Una gran ciudad espanola…A great Spanish city – Toledo. It is the city of El Greco, the “Imperial City,” as it held the royal court of the Holy Roman Emperor Charles V, and “the City of the Three Cultures,” as its main cultural influences were Muslim, Jewish, and Christian. Toledo is known worldwide for its bladed weapons, particularly swords, and many shops were selling them. (By the way, the one thing we both remembered from being in Toledo 12 years ago, for one day, was the many sword shops and the great number of knights in armor inside them for taking pictures.) The city is located on a mountain top with a 150-degree view, and has a very long and varied history. We visited churches and synagogues with obvious Muslim influences…around the city, all three cultures are casually mixed together. It feels ancient, very “old school” Spanish, and really wasn’t at all like the other cities we visited and photographed.
The first four photos are of the Alcazar, the city’s military fortress, which dominates the skyline. As you enter the city from any direction, your eye is drawn to the highest point and the four proud spires of the Alcazar. Because we were atop the building, we couldn’t photograph all of them, so multiply by four the single one seen in the first photo! There is also a military museum in the complex with displays of the knight and horse in armor and the army of men in armor. After that are two lovely shots of the countryside from the highest point in the Alcazar. The castle seen is San Servando, which is now a hostel. After those photos is one of the cathedral, but it was not open to visitors.
The next stop was the El Greco Museum in the Jewish Quarter, which we thought would have some of his paintings….nope! But, it was his restored home…no, again! It was bought and restored by the Marquis de la Vega Inclan, who thought it was El Greco’s house, but he was mistaken. Fortunately, he purchased the remains of an elegant 14th century palace, whose vaulted galleries over two floors raised the palace so that it became a landmark in the city when it was built. The three photos are one of the underground vaults and two of the pretty gardens.
If you read our blogs about the Alhambra in Granada and the Alcazar in Seville, you will recognize the architecture in the Synagogue of El Transito, dating from 1356. It started as a synagogue, then was a church, followed by military headquarters during the Napoleonic wars, then a national monument, and now a museum. The two photos show the Great Prayer Room, its arches with detailed carvings and elaborate plasterwork surrounding them, and a closeup of the top rank of arched windows.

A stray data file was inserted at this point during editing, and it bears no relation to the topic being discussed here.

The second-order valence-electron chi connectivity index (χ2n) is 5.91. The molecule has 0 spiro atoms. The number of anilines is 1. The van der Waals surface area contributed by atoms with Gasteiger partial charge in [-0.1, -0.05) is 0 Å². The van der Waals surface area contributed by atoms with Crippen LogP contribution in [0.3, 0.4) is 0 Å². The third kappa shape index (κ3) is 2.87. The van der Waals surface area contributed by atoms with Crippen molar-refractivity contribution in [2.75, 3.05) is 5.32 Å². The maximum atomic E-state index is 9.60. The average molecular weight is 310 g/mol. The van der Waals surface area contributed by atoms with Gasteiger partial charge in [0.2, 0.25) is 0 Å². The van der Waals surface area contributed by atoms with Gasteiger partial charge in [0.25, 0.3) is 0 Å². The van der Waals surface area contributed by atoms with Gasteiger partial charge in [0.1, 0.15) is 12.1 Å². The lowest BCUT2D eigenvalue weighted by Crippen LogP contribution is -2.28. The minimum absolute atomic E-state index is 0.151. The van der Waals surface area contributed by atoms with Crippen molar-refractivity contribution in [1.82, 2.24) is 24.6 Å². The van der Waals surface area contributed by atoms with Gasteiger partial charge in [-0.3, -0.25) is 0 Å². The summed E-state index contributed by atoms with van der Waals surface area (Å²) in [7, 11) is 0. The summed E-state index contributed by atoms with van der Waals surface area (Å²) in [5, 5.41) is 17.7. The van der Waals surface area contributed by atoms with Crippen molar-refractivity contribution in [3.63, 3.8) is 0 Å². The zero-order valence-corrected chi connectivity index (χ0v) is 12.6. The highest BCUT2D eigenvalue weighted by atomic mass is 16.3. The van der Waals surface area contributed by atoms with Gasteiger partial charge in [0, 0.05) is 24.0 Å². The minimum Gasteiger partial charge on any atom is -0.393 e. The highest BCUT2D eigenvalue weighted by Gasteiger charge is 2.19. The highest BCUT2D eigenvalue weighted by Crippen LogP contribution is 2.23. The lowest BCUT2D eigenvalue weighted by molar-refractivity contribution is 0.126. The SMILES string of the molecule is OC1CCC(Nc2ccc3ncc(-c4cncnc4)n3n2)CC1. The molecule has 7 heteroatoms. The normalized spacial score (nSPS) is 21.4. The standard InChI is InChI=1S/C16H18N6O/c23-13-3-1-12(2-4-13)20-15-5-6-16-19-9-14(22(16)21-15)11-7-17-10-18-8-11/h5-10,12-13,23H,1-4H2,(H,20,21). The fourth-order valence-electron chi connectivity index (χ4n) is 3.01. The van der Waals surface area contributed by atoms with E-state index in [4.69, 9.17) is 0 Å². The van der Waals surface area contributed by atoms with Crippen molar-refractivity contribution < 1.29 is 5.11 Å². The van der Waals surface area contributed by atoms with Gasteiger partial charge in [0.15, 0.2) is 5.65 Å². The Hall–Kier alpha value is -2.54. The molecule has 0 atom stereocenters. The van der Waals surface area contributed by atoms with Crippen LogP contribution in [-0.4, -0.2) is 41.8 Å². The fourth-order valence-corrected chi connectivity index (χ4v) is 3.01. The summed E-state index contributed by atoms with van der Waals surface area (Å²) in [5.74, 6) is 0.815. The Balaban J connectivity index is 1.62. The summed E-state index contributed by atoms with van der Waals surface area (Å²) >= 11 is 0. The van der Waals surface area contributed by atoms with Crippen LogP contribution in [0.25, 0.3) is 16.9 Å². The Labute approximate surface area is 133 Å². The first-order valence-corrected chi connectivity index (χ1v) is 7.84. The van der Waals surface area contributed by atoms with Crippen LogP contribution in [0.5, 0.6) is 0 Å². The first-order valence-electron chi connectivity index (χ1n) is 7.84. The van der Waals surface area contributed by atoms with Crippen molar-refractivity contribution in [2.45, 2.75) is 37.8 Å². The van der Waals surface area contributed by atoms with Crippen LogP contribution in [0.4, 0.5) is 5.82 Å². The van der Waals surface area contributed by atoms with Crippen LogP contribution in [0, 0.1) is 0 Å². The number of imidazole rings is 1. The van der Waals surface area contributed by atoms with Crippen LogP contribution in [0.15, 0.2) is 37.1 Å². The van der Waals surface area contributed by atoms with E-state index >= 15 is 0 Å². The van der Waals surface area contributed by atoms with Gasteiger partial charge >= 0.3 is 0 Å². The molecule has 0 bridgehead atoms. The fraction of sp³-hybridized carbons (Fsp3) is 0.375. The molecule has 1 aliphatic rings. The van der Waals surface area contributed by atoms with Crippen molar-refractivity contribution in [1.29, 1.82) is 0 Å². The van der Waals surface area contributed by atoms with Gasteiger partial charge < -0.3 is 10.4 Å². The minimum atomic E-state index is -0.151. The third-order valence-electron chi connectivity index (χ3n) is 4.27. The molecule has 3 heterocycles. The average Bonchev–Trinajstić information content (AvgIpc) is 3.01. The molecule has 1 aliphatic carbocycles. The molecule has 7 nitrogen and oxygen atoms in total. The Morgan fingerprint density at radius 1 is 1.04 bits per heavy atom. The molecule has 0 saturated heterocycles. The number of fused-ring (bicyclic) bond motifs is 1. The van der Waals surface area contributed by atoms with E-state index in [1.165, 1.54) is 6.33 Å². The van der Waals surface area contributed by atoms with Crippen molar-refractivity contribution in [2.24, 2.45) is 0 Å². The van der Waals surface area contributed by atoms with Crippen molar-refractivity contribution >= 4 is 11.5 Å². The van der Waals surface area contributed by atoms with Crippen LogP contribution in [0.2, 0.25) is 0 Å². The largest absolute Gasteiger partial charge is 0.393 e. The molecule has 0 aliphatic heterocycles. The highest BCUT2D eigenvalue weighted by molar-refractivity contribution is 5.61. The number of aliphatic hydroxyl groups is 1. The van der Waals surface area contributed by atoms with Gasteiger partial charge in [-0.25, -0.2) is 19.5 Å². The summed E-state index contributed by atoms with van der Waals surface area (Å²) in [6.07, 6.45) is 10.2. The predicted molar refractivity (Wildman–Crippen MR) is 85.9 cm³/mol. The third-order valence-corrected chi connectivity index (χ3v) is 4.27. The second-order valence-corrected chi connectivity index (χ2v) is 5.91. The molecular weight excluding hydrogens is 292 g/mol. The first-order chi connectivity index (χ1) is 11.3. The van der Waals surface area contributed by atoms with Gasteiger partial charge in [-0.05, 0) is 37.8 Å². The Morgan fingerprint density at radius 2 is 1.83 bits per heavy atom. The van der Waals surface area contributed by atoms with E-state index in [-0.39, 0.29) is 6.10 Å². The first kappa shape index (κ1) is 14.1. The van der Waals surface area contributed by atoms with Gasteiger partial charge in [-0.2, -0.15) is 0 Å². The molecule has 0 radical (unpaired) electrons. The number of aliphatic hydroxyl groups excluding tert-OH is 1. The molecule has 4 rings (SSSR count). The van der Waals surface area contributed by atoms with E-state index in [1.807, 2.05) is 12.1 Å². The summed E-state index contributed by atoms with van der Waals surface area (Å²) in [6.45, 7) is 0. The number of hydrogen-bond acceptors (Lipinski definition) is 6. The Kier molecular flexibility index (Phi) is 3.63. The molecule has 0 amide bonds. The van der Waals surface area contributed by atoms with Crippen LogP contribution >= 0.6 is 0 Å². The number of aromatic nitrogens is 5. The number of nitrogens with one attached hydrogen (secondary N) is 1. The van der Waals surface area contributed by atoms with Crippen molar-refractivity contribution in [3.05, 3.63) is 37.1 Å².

Almost looking like the same building…next up is the Synagogue of Santa Maria la Blanca. Erected in 1180, it is the oldest synagogue in Europe still standing, and is owned and preserved by the Catholic Church. Its elegant construction is considered Mudejar (there is that word again!), built by Moorish architects for non-Islamic purposes. It was turned into a church in the early 15th century. We have included six photos of this interior…the glorious pillars with Moorish arches repeated, the golden half dome, and the final shot of the magnificent ceiling dome.
After the ceiling dome are eight photos of the Monastery of St. John of the Monarchs, the monarchs being Isabella and Ferdinand. It was originally dedicated in 1504, and you can see the motto Tanto Monta – Monta Tanto on the stained glass windows, which is also on the ceiling and columns. It refers to the equality of power between Ferdinand and Isabella. Most of the original complex was destroyed in 1808-1809 by Napoleon’s army, which also included an impressive library. Restoration started in 1883 after a period of abandonment, but wasn’t completed until 1967! You can see in the photo of one of the lonely-looking four arched walkways that surround a courtyard that there are saints positioned on either side. At first, we saw the usual male saints and thought, Of course, this was built as a monastery…all we see is men. But then, as we turned a corner, to our surprise we started seeing more and more women saints, so we included a closeup of one of them. Following a photo of a chandeliered dome in a stairwell is one photo of the exterior of the Jesuit church, St. Ildephonse.
The last photos are various buildings as we walked the city, streets, retail shops (including a sword shop!), statues, walkways, and a covered upper passageway. We saved the best for last, though. In the museum of the Synagogue of El Transito was this lovely set of Pinza y Cuchillo, translated as….pliers and knife….for circumcision! All the men’s faces around us looked a little pained.